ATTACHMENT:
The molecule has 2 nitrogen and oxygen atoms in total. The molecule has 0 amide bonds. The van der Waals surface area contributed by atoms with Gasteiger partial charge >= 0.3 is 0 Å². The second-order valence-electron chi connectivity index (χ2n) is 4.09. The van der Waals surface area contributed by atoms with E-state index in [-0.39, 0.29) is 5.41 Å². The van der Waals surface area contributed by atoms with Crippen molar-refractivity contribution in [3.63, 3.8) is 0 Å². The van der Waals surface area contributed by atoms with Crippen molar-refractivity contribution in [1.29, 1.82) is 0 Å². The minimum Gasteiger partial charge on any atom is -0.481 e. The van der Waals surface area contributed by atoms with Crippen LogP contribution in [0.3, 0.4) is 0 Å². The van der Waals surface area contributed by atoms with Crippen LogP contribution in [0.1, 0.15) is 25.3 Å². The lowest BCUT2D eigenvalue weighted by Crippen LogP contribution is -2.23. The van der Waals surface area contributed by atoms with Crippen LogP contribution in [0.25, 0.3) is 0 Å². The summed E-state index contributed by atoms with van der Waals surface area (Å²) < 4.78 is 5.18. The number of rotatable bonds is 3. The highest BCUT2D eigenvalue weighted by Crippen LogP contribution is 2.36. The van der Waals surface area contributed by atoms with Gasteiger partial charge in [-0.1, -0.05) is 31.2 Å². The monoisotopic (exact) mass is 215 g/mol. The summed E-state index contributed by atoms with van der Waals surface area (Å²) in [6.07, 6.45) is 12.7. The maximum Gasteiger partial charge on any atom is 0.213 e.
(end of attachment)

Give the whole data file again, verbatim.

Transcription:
The molecule has 2 nitrogen and oxygen atoms in total. The molecule has 0 amide bonds. The van der Waals surface area contributed by atoms with Gasteiger partial charge >= 0.3 is 0 Å². The second-order valence-electron chi connectivity index (χ2n) is 4.09. The van der Waals surface area contributed by atoms with E-state index in [-0.39, 0.29) is 5.41 Å². The van der Waals surface area contributed by atoms with Crippen molar-refractivity contribution in [3.63, 3.8) is 0 Å². The van der Waals surface area contributed by atoms with Crippen molar-refractivity contribution in [1.29, 1.82) is 0 Å². The minimum Gasteiger partial charge on any atom is -0.481 e. The van der Waals surface area contributed by atoms with Crippen LogP contribution in [0.3, 0.4) is 0 Å². The van der Waals surface area contributed by atoms with Crippen LogP contribution in [0.1, 0.15) is 25.3 Å². The lowest BCUT2D eigenvalue weighted by Crippen LogP contribution is -2.23. The van der Waals surface area contributed by atoms with Crippen LogP contribution in [0.25, 0.3) is 0 Å². The summed E-state index contributed by atoms with van der Waals surface area (Å²) < 4.78 is 5.18. The number of rotatable bonds is 3. The highest BCUT2D eigenvalue weighted by Crippen LogP contribution is 2.36. The van der Waals surface area contributed by atoms with Gasteiger partial charge in [-0.1, -0.05) is 31.2 Å². The monoisotopic (exact) mass is 215 g/mol. The summed E-state index contributed by atoms with van der Waals surface area (Å²) in [6.07, 6.45) is 12.7. The maximum Gasteiger partial charge on any atom is 0.213 e.